In meeting this cornucopia of East Asian wisdom, one senses that the West, as it had to do 700 years ago, will have both to resist and to constructively engage with different aspects of it. The East in general, from Palestine to Japan tends to undervalue the worth of the individual  vis-à-vis the collective. The West cannot afford to be overwhelmed in this regard by East Asian thinking anymore than it was by Middle Eastern thinking 700 years ago. By the 13th century, as the 4th Post-Atlantean  epoch (747 BC – AD 1413), the epoch of intellectual development, was drawing to a close, Christian Europe had learned to think for itself. We are only some 600 years into the epoch of Consciousness Soul development, the 5th Post-Atlantean epoch (AD 1413 – 3573) when we are to learn how to wed moral conscience to intellectuality. If the rationalist thinking of western philosophy is rooted in the logic of the head, a head-knowledge that learned much from the Middle East, then Indian thinking can be said to be a thinking of the heart-lung region, while East Asian thinking is preeminently a thinking that reflects the metabolism and the organs below the solar plexus. It is an unconscious  thinking from the guts, from the hara, as the Japanese say. It is thus endowed with will, with an almost magical and irresistible power. In an echo from the Age of  Atlantis, when a subordinate’s will  would be directly imprinted by his master’s speech, the Japanese have a word for the power of speech  – kotodama (literally, the soul of speech). This is no mere western-style rhetoricising. It can still be heard in Japanese temples and shrines and even in the speeches of Japanese politicians in the Diet, where indeed, it may be on its way, historically, to degenerating into empty rhetoric, but the feeling for that willpower in speech and for the sacred magic of speech can still be amply felt.

The Crusade of the 21st Century

In the next century there will need to be  a new generation of western spiritual Templars, politically incorrect though this may sound, to defend  the key spiritual achievements of the West. These achievements are not, of course,  those of  the churches, but rather, have to do with the very concept of  the individual spirit, which is unbound by any bodily or genetic attachment. They also have to do with the fragile beginnings of the Consciousness Soul that has been developing since the 15th century. East Asian thought, being Atlantean in origin, rather than post-Atlantean,  hardly recognises the I, which in Indian thought, begins to be visible. East Asian thought  respects  the We that is bound by blood and soil, the spiritual being that is felt to be moving within blood, soil, climate, and language – in other words, direct experience of the people’s guardian folk-spirit, the archangel. It could be argued that people everywhere feel something of this – we all have some kind of feeling for, say, “Englishness”, and indeed that may be true, but few feel it as intensely as East Asians, where attachment to blood group runs very deep indeed. It is not mere nationalist brain-derived ideology, as with European rightists, who too often turn their hate-filled ideas against other peoples, but something much less conscious, something that resides in the force of love in and for one’s own people  – a love that the Gods long ago in Atlantis placed in the blood. It might seem strange to speak of love and then think of the samurai, Genghis Khan, and  Japanese atrocities in World War II, but there is really no contradiction.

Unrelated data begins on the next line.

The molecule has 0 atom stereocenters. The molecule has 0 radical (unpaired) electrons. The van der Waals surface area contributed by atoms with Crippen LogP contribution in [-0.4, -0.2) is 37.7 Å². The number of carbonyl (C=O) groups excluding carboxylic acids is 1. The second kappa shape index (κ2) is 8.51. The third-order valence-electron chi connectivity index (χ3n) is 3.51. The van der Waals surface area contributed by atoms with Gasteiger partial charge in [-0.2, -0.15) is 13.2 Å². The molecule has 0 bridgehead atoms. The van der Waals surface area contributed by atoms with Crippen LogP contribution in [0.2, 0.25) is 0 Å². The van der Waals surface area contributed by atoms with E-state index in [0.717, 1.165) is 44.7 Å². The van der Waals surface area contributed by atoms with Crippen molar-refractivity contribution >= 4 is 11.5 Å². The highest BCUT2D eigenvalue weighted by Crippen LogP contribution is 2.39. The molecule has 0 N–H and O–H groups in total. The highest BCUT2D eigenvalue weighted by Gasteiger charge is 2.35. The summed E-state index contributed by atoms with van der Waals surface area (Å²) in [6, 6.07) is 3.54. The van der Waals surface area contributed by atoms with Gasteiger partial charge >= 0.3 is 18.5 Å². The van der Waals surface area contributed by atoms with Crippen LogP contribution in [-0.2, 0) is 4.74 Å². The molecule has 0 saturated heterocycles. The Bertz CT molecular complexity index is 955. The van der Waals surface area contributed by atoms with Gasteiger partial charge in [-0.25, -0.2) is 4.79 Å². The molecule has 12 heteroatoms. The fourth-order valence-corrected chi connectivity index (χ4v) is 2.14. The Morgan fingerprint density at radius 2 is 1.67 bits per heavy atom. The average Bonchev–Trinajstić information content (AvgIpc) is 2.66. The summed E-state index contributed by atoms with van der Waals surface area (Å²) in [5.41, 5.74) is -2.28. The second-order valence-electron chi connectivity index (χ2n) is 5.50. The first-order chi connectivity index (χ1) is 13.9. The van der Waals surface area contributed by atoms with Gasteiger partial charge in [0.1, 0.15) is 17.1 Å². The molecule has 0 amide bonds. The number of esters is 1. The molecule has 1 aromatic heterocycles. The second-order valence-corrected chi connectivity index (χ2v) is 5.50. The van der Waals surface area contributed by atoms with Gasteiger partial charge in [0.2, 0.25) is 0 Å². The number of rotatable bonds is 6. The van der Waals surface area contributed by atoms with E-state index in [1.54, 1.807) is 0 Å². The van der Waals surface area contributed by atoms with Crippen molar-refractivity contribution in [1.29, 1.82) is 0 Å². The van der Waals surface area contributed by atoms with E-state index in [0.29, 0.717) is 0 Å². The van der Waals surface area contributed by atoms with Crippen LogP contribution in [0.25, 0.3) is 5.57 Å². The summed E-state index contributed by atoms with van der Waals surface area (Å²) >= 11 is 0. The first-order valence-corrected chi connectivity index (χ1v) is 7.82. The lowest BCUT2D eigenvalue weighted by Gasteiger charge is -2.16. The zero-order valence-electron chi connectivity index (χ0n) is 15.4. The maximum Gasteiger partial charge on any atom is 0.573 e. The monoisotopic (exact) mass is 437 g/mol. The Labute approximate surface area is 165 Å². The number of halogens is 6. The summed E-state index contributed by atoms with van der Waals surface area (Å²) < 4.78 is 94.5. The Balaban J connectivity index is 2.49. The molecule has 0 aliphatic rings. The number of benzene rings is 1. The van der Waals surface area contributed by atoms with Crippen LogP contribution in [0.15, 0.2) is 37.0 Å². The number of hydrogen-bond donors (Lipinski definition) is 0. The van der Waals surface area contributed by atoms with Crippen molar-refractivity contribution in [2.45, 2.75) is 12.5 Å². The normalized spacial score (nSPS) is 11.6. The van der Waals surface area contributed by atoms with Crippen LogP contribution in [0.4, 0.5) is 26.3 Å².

In the East Asian community one lives in love; one feels totally part of the community; there is little  individual alienation as in the West. One has to be in East Asia to feel this communal love.  Violence against others in East Asia is often  violence against members of other groups who are not part of one’s shared communal love. This idea also goes some way to explaining the high degree of competition in Japanese corporate culture. Western nationalism, by contrast, is all too often a reflection of the hatred and isolation felt by individuals in Western society, and a subconscious desire to get beyond this isolation into a substitute family. This  fear and loathing felt by individuals in the West is projected outwards against others in the form of aggressive nationalisms such as we have seen in Bosnia and N.Ireland, or on  English, French, and German streets. This is no value judgment; it is a reflection of a world archetype: light, love and respect in the East; darkness, fear and hatred in the West. The surprising result of living within this East-West archetype is that the greatest  pride and arrogance can sometimes be seen in  East Asia, and the greatest  compassion in the West.